Read Advisory Board's take: Why Kaiser is opening this med school (and what it could mean for the industry)
Kaiser Permanente on Tuesday announced that it will waive tuition for the first five graduating classes of its new Kaiser Permanente School of Medicine, which is set to open in summer 2020.
Kaiser's announcement comes after NYU School of Medicine's August 2018 announcement that it will cover the full cost of tuition for all its current and future medical students, regardless of merit or financial need. The NYU School of Medicine is raising $600 million from its donors in order to fund its tuition plan in perpetuity.
A new medical school
Kaiser in December 2015 announced plans to open its own medical school. The school, which will be one of the few medical schools in America not connected to a university, will start taking applications this June.
Each class will have 48 students, which is smaller than most medical schools.
According to Mark Schuster, founding dean and CEO of the new school, the curriculum will focus on Kaiser's model of integrated care in which physicians work on teams with pharmacists, social workers, and others to ensure each patient's needs are fully addressed.
The school will not have lecture-style science courses, and instead, will place students immediately into longitudinal integrated clerkships within Kaiser hospitals and clinics, beginning with primary care and then in the second year adding surgery, OB/GYN, pediatrics, and psychiatry.
Tuition free for first 5 graduating classes
Kaiser on Tuesday announced that it will waive tuition for the first five classes of its new school, in the hopes that students will not forgo lower-paying specialties such as family medicine because of medical school debt.
"We don't want debt to influence students' career choices," Schuster said. "We would like it so students can follow their heart and go into the work environment that feels right [to] them."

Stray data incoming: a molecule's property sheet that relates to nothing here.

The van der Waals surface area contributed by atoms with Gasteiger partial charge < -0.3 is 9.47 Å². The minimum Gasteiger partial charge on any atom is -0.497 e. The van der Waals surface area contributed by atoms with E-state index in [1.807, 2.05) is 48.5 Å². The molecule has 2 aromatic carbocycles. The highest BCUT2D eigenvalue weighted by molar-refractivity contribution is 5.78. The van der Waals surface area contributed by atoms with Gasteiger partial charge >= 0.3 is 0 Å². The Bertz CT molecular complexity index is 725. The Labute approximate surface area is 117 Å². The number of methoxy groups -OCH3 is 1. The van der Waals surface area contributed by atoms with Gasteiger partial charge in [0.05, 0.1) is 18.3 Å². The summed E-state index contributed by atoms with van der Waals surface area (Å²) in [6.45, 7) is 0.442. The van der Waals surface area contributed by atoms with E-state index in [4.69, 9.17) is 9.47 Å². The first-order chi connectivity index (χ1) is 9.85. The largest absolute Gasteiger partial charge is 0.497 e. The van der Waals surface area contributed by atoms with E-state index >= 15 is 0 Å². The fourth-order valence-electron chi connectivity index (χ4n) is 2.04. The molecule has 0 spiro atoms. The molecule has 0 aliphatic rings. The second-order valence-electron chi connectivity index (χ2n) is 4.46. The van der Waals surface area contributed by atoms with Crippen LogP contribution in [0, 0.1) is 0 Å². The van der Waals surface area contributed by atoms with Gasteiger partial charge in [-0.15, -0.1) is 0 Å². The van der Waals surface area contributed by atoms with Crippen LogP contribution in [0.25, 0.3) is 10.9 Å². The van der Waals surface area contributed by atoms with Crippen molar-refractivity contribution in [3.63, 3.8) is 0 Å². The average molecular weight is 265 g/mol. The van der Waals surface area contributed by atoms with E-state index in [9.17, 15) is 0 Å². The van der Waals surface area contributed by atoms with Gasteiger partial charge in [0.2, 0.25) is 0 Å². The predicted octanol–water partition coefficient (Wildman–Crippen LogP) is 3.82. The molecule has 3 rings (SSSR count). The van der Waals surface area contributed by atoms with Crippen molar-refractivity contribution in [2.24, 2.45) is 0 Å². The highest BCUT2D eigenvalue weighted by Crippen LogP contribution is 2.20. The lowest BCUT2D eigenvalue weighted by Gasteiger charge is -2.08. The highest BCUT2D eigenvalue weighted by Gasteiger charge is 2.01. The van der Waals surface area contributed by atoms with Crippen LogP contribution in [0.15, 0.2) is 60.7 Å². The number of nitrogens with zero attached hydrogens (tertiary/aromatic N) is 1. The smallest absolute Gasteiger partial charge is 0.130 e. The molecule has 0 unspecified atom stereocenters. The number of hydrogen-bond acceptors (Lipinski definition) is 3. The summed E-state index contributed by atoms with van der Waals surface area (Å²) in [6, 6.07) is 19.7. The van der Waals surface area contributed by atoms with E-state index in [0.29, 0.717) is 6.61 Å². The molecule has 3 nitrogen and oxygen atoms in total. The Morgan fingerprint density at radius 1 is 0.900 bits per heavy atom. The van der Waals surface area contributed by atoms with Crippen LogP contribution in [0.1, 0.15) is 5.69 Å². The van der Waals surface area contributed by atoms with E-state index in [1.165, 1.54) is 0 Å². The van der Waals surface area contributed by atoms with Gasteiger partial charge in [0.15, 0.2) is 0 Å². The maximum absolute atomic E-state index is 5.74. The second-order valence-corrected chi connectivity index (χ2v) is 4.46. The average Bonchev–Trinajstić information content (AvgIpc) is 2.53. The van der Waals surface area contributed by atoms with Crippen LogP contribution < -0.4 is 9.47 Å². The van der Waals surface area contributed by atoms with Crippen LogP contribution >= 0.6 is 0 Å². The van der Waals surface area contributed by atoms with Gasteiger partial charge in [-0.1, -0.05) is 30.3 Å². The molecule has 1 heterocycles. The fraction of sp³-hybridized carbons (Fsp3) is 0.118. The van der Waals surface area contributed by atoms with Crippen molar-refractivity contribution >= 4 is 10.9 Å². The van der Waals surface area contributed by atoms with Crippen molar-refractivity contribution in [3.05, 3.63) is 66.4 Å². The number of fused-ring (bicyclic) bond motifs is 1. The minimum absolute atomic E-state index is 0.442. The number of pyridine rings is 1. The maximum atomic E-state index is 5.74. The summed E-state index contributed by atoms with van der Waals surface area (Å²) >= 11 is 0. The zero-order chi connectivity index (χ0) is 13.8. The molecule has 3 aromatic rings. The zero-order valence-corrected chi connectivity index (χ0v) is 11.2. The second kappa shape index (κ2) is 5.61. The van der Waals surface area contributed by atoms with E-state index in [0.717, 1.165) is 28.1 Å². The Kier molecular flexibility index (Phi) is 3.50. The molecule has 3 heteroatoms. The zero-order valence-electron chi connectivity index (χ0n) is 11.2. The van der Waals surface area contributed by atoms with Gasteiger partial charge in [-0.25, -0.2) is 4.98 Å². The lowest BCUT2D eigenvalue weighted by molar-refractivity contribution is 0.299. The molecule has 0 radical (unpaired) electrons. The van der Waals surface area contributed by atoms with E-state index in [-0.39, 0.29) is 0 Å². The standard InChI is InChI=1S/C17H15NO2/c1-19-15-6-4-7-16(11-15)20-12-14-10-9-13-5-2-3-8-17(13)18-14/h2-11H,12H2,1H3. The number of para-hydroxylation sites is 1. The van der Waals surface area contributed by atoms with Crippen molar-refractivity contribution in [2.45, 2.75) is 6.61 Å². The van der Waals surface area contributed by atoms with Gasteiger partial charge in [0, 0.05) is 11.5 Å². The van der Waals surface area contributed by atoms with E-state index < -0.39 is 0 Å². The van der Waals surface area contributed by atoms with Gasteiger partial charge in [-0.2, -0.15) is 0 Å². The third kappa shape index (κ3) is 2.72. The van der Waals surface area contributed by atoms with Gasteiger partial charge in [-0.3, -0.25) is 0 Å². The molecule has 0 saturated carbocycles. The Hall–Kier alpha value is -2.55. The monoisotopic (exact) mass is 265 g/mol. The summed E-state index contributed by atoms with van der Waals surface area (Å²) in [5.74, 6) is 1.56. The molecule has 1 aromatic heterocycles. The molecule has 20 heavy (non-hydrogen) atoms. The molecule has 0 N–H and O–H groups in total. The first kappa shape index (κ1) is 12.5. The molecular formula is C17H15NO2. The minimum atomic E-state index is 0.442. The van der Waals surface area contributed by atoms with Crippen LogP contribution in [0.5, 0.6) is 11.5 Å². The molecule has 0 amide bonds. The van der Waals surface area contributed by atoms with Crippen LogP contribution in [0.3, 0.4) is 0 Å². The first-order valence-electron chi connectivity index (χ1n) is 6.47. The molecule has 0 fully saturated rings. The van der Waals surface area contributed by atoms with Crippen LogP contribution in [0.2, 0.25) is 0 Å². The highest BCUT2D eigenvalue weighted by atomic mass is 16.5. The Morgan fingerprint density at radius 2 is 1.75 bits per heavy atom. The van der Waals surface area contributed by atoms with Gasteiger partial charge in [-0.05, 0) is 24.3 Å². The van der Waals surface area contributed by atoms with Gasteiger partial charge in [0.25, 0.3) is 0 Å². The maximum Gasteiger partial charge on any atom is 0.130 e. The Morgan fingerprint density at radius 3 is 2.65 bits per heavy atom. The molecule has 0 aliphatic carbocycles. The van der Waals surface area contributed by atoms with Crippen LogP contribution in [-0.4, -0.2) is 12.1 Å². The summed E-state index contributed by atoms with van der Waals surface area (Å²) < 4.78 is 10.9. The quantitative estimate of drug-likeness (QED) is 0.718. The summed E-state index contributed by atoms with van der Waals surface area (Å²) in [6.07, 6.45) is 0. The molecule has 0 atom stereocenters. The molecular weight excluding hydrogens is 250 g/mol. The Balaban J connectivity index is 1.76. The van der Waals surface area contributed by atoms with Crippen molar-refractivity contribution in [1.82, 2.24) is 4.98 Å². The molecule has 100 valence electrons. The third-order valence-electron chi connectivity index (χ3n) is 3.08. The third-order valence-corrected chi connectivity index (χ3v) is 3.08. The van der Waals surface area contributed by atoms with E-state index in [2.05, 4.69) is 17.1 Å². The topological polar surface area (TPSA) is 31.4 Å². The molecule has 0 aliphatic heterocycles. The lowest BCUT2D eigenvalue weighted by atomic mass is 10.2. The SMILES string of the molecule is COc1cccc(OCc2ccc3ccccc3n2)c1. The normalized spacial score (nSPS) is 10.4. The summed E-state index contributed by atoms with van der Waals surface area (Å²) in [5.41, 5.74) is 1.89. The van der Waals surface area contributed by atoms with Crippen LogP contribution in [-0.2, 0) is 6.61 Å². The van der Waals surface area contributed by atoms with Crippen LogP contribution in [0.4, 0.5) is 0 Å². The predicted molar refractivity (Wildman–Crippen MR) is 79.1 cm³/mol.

According to the Association of American Medical Colleges, around 75% of medical school students graduate with debt, and members of the 2017 graduating class had a median debt of $192,000.
Annual tuition for Kaiser's school will be about $55,000, and that, combined with the health insurance that Kaiser will be offering to its students, means Kaiser will be paying about $60 million for the initiative. Kaiser will use part of its almost $73 billion in operating revenue that's dedicated to "community benefits," which nonprofit provide hospitals as part of their tax-exempt status, to fund the effort.
Kaiser will not cover living expenses for its students.
"Even middle class families are finding medical school hard to pay for," Schuster said. "We're going to see how this plays out and learn from it."
Kaiser said it does not plan to cover tuition for students beyond the first five graduating classes, but will provide "very generous financial aid" based on need (Goodnough, New York Times, 2/19; Brooks, Medscape, 2/19; Ducharme, TIME, 2/19; Herman, Axios, 2/20; Kaiser Permanente release, 2/19).
Advisory Board's take
Russell Davis, Executive Director, and Natalie Trebes, Consultant, Health Plan Advisory Council
The attention given to the free tuition at Kaiser Permanente's School of Medicine distracts from the greater significance of the initiative. In fact, it's fairly common for new schools to lower tuition to help them get started and attract quality candidates. What does seem unique is that Kaiser is counting the funding as "community benefit" spending, which is a sign that it very much sees this as a population health management move (and may have to prove that to regulators).
As a fully-integrated system, Kaiser has a dire need for clinicians who not only provide high quality care but also understand that they "own the healthcare dollar"—and what that means in practice at the point of care. Traditional medical schools, it seems, have not produced enough physicians who internalize this perspective, so Kaiser is "breaking this mold with a sledgehammer" and creating its own.
Kaiser will incorporate technology, emphasize care continuity, and strive to reduce healthcare disparities in their curriculum. Their 21st century training model will produce a stream of new physicians who act as change agents to solve the problems rooted in 20th century thinking. It's likely, based on the school's goals, that there will be strong selection bias in who applies—we'd expect it to attract medical students more interested in managing population health and more willing to challenge the status quo. If these students are more likely to work at Kaiser after residency (which could be possible as a condition of the assistance), it could pull them away from other plans and ACOs without this type of pipeline.
That a health plan is launching a medical school is telling. In a fee-for-service world, the tradeoff between cost and quality occur between the provider and the health plan, to the frustration of the patient. New solutions require more than new payment models; they require new thinking and new behaviors. Kaiser is hoping to create the generation of physicians who will do it.
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